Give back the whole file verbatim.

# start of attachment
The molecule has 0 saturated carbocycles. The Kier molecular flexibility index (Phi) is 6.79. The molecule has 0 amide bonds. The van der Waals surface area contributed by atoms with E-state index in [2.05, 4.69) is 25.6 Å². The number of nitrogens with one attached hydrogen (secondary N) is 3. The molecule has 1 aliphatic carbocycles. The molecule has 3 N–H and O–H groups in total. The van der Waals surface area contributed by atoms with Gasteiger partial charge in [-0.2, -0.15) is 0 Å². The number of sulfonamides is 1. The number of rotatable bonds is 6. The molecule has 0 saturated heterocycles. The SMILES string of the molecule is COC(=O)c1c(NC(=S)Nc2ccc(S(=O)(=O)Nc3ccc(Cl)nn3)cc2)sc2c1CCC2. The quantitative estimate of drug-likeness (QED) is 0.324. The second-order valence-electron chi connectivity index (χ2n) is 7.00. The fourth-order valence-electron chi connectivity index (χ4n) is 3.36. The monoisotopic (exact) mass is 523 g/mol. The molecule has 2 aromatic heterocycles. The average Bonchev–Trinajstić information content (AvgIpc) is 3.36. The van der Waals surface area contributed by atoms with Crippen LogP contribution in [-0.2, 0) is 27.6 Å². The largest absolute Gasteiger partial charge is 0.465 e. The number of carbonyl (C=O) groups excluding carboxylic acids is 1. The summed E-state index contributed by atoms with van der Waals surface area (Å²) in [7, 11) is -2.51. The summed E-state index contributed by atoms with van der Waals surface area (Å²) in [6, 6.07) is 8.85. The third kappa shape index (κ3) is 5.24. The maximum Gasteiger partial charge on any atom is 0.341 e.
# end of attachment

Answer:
The molecule has 0 saturated carbocycles. The Kier molecular flexibility index (Phi) is 6.79. The molecule has 0 amide bonds. The van der Waals surface area contributed by atoms with E-state index in [2.05, 4.69) is 25.6 Å². The number of nitrogens with one attached hydrogen (secondary N) is 3. The molecule has 1 aliphatic carbocycles. The molecule has 3 N–H and O–H groups in total. The van der Waals surface area contributed by atoms with Gasteiger partial charge in [-0.2, -0.15) is 0 Å². The number of sulfonamides is 1. The number of rotatable bonds is 6. The molecule has 0 saturated heterocycles. The SMILES string of the molecule is COC(=O)c1c(NC(=S)Nc2ccc(S(=O)(=O)Nc3ccc(Cl)nn3)cc2)sc2c1CCC2. The quantitative estimate of drug-likeness (QED) is 0.324. The second-order valence-electron chi connectivity index (χ2n) is 7.00. The fourth-order valence-electron chi connectivity index (χ4n) is 3.36. The monoisotopic (exact) mass is 523 g/mol. The molecule has 2 aromatic heterocycles. The average Bonchev–Trinajstić information content (AvgIpc) is 3.36. The van der Waals surface area contributed by atoms with Crippen LogP contribution in [-0.2, 0) is 27.6 Å². The largest absolute Gasteiger partial charge is 0.465 e. The number of carbonyl (C=O) groups excluding carboxylic acids is 1. The summed E-state index contributed by atoms with van der Waals surface area (Å²) in [7, 11) is -2.51. The summed E-state index contributed by atoms with van der Waals surface area (Å²) in [6, 6.07) is 8.85. The third kappa shape index (κ3) is 5.24. The maximum Gasteiger partial charge on any atom is 0.341 e.